- it contains a new active substance authorised in the EU after 1 January 2011,
- it is a biological medicine, such as a vaccine or a medicine derived from plasma (blood), for which there is limited post-marketing experience,
- it has been given a conditional approval (where the company that markets the medicine must provide more data about it) or approved under exceptional circumstances (where there are specific reasons why the company cannot provide a comprehensive set of data),
- the company that markets the medicine is required to carry out additional studies, for instance, to provide more data on long-term use of the medicine or on a rare side effect seen during clinical trials.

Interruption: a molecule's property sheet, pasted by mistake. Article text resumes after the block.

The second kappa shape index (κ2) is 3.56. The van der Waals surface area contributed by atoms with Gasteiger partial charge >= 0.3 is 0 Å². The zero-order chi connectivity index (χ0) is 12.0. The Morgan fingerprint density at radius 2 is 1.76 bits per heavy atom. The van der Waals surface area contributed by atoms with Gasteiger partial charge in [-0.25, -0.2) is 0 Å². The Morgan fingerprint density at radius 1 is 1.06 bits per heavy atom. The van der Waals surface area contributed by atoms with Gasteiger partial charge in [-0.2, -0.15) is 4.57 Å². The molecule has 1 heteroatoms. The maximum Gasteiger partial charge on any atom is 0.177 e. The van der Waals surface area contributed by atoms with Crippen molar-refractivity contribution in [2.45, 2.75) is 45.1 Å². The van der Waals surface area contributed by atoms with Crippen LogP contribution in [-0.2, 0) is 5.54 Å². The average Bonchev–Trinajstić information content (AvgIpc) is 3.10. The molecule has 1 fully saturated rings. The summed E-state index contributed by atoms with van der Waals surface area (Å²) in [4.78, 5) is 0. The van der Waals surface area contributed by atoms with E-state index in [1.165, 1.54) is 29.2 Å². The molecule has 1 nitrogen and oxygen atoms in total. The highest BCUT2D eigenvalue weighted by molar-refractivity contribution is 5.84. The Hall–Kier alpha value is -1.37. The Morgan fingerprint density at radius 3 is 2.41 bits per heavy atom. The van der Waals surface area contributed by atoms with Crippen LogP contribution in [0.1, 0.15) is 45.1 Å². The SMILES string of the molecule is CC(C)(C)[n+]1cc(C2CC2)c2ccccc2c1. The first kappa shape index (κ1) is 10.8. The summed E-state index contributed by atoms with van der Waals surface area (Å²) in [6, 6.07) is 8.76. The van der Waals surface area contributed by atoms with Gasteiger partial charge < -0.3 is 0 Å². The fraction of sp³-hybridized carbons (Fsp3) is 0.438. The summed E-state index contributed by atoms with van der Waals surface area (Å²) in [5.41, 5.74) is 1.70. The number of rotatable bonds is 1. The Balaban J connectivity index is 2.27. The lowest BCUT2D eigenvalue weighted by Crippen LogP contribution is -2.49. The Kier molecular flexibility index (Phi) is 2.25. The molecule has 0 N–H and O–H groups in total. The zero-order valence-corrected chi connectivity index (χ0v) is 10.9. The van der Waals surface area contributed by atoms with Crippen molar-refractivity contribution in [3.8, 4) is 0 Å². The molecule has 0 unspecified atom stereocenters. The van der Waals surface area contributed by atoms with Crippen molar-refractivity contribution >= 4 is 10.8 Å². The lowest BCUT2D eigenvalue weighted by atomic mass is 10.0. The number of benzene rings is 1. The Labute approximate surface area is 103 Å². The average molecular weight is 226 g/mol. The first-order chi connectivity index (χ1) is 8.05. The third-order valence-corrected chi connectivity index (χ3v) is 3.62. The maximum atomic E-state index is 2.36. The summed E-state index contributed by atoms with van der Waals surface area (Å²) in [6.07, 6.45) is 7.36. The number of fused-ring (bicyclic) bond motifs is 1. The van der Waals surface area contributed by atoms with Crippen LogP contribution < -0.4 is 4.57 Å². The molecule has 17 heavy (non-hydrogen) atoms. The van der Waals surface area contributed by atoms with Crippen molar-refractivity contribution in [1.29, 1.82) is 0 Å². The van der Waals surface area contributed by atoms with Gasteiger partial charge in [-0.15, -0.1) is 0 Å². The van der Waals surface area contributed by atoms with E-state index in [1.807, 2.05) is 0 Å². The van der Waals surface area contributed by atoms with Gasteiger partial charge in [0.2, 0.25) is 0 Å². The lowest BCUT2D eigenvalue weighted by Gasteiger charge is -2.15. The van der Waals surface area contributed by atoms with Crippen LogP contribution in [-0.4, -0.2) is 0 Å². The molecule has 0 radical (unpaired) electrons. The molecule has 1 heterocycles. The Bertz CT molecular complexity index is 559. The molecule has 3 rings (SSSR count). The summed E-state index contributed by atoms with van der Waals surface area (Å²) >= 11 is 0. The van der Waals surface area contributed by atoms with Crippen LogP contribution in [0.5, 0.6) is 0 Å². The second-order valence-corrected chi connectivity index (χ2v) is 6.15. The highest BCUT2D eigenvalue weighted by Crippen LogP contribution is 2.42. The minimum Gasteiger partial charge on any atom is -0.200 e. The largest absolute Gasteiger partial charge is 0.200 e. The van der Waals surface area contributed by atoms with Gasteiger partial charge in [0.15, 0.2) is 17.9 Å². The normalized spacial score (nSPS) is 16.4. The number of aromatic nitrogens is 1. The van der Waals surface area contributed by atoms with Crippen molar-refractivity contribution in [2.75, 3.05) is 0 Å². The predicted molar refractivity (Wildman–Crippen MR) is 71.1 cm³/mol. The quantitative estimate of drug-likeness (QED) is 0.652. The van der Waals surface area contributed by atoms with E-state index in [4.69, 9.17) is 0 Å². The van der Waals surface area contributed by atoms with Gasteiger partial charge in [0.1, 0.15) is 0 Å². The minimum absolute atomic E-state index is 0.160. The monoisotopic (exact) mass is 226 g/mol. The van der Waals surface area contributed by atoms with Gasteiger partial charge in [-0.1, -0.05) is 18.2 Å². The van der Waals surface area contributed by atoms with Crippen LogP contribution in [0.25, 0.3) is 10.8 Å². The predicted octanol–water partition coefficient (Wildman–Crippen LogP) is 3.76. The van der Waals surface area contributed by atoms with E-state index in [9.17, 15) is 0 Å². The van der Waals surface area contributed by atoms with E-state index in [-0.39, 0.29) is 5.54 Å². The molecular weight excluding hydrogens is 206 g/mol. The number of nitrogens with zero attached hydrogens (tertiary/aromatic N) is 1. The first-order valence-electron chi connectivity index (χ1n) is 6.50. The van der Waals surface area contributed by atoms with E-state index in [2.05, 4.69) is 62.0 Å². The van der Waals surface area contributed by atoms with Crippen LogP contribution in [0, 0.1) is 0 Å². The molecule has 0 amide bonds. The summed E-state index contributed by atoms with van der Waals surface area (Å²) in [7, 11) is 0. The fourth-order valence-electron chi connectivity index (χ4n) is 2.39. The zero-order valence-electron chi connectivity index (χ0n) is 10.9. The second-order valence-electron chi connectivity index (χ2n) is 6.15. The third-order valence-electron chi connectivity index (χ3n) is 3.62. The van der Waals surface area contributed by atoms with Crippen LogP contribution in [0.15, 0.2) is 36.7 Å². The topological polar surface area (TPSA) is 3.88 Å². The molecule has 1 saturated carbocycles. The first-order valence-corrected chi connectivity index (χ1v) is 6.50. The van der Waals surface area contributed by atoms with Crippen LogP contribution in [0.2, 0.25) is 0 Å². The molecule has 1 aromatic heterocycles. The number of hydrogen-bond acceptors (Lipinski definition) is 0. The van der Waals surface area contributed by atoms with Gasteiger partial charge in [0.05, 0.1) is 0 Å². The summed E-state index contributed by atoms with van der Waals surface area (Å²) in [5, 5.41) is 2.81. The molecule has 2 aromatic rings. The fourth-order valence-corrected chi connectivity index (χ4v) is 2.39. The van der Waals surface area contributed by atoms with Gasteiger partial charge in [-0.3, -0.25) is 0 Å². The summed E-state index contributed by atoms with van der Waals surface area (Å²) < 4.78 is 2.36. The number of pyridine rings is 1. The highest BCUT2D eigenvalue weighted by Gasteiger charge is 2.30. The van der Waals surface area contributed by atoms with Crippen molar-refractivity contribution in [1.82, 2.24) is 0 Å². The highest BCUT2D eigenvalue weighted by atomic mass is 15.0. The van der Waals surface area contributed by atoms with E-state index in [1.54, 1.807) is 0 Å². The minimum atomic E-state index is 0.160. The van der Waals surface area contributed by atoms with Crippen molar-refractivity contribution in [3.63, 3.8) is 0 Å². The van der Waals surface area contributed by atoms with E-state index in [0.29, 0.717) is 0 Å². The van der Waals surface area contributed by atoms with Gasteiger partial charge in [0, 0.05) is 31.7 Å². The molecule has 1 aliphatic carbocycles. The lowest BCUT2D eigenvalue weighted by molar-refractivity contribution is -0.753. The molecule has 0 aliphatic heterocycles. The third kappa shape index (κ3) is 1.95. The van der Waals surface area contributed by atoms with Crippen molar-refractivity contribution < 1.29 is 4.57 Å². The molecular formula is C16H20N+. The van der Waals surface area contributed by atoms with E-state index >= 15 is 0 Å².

Other medicines can also be placed under additional monitoring, based on a decision by the European Medicines Agency's Pharmacovigilance Risk Assessment Committee (PRAC).
European list of additionally monitored medicines
A European list of medicines under additional monitoring is available. The European Medicines Agency first published this list in April 2013, and it is reviewed every month by the PRAC.
A medicine can be included on this list when it is approved for the first time or at any time during its life cycle. A medicine remains under additional monitoring for five years or until the PRAC decides to remove it from the list.